Summer vacation looms (already?)
It's the last week of the school year for my two children, which means I am futilely trying to finish up some projects and chunks of housecleaning and clutter-clearing before I turn into a full-time mom again. Not only that, but my son is having finals this week (no longer regular classes), so starting tomorrow he gets to come home early from high school every day (in other words, I get to go fetch him) when he's done with exams.
How quickly the weeks have flown since Christmas and New Year's. Now it's that breezy-wowsy, rushed time of year for gift contributions and hand-made thank-you cards for teachers and bus drivers. It's time to send sugar goodies to school for invigorating the end-of-the-year parties. The neighborhood pool has opened and nobody's mind is on education any more, including the teachers'--watching videos and playing games at school is endemic. Regular routines have already disappeared. This week my daughter and her schoolmates are encouraged to bring a book to school each day for reading on their own. That 180-day school year mandated by the state is not really 180 days of teaching. The bureaucracy takes its toll as it grinds through its ending season. But this is as it has always been. Spring fever and summer madness make the last week of school a wonderful, weird, unsettling, exciting-nostalgic time for kids, teachers, and parents.
This morning at breakfast I explained to my daughter what "ambivalence" means: it's when you experience two "contradictory" feelings about something at once. Like sadness and happiness when you graduate from one familiar school and move on to the unknown next one. Like regret and anticipation at the prospect of having your children around you 24 hours a day for three months. Like weeping and still being somehow glad as you watch your children go off to college, or get married. It's the usual and natural reaction to big change. She's only 10, but she immediately understood what I meant.
I am relieved I have no really big turning points at the end of this school year. My son has three more years of high school, and my little one has one last year to go at her elementary school. I don't have to get out the kleenex this week. I just have to shepherd the flock through the end of another successful year of school and into the pool, with the reassurance that another familiar year awaits us on the other side of our summer vacation.
But my blogging this week will be light and sporadic. In the meantime, here's important reading from Mark Steyn ("Not just immigration, it's societal transformation")--including the laughs and the tears (speaking of ambivalence):
Under the new "comprehensive immigration reform" bill (Posse Como Estas?), a posse of National Guardsmen will be stationed in the Arizona desert but only as Wal-Mart greeters to escort members of the Illegal-American community to the nearest Social Security office to register for benefits backdated to 1973....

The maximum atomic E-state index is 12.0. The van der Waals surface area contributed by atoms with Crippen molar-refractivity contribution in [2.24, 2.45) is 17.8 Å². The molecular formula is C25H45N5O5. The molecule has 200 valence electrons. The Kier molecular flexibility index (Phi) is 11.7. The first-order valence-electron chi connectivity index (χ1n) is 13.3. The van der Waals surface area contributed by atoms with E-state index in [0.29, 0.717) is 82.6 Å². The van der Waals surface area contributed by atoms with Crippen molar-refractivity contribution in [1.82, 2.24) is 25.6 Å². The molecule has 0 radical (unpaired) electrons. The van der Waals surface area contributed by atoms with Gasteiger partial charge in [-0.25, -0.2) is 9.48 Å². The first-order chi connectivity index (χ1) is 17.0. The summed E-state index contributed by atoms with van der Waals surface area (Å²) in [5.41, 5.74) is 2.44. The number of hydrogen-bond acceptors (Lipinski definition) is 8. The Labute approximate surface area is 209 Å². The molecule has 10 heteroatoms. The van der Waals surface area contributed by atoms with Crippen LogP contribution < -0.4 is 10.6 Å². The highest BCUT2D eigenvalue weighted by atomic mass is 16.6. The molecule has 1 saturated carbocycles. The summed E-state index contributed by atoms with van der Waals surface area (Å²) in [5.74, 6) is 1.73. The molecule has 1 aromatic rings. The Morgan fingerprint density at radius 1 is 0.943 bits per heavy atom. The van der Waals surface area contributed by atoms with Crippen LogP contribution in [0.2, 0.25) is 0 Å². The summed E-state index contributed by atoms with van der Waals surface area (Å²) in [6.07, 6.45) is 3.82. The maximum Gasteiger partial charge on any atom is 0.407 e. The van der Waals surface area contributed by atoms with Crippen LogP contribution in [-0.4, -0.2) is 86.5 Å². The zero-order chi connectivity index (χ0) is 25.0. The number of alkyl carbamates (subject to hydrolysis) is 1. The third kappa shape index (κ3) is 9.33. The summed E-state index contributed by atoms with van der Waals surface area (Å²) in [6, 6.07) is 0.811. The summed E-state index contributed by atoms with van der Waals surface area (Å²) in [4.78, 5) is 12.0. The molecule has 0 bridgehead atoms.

But a "worker class" drawn overwhelmingly from a neighboring jurisdiction with another language and ancient claims on your territory and whose people now send so much money back home in the form of "remittances" that it's Mexico's largest source of foreign income (bigger than oil or tourism) is not "immigration" at all, but a vast experiment in societal transformation. Indeed, given the international track record of bilingual societies and neighboring jurisdictions with territorial claims, it's not much of an experiment so much as a safe bet on political instability.
By some counts, up to 5 percent of the U.S. population is now "undocumented." Why? In part because American business is so over-regulated that there is a compelling economic logic to the employment of illegals. In essence, a chunk of the American economy has seceded from the Union. But, even if you succeeded in re-annexing it, a large-scale "guest worker" class entirely drawn from one particular demographic has been a recipe for disaster everywhere it's been tried. Fiji, for example, comprises native Fijians and ethnic Indians brought in as indentured workers by the British. If memory serves, currently 46.2 percent are native Fijians and 48.6 percent are Indo-Fijians. In 1987, the first Indian-majority government came to power. A month later, Col. Sitiveni Rabuka staged the first of his two coups.
Don't worry, I'm not predicting any coups just yet. But, even in relatively peaceful bicultural societies, politics becomes tribal: loyalists vs. nationalists in Northern Ireland, separatists vs. federalists in Quebec.
Sometimes the differences are huge -- as between, say, anything-goes pothead bisexual Dutch swingers and anti-gay anti-drugs anti-prostitution Muslim immigrants in the Netherlands. But sometimes the differences can be comparatively modest and still destabilizing. Pointing out that America has a young fast-growing Hispanic population and an aging non-Hispanic population, the Washington Post's Bob Samuelson wrote that "we face a future of unnecessarily heightened political and economic conflict."The key words are "unnecessarily heightened."...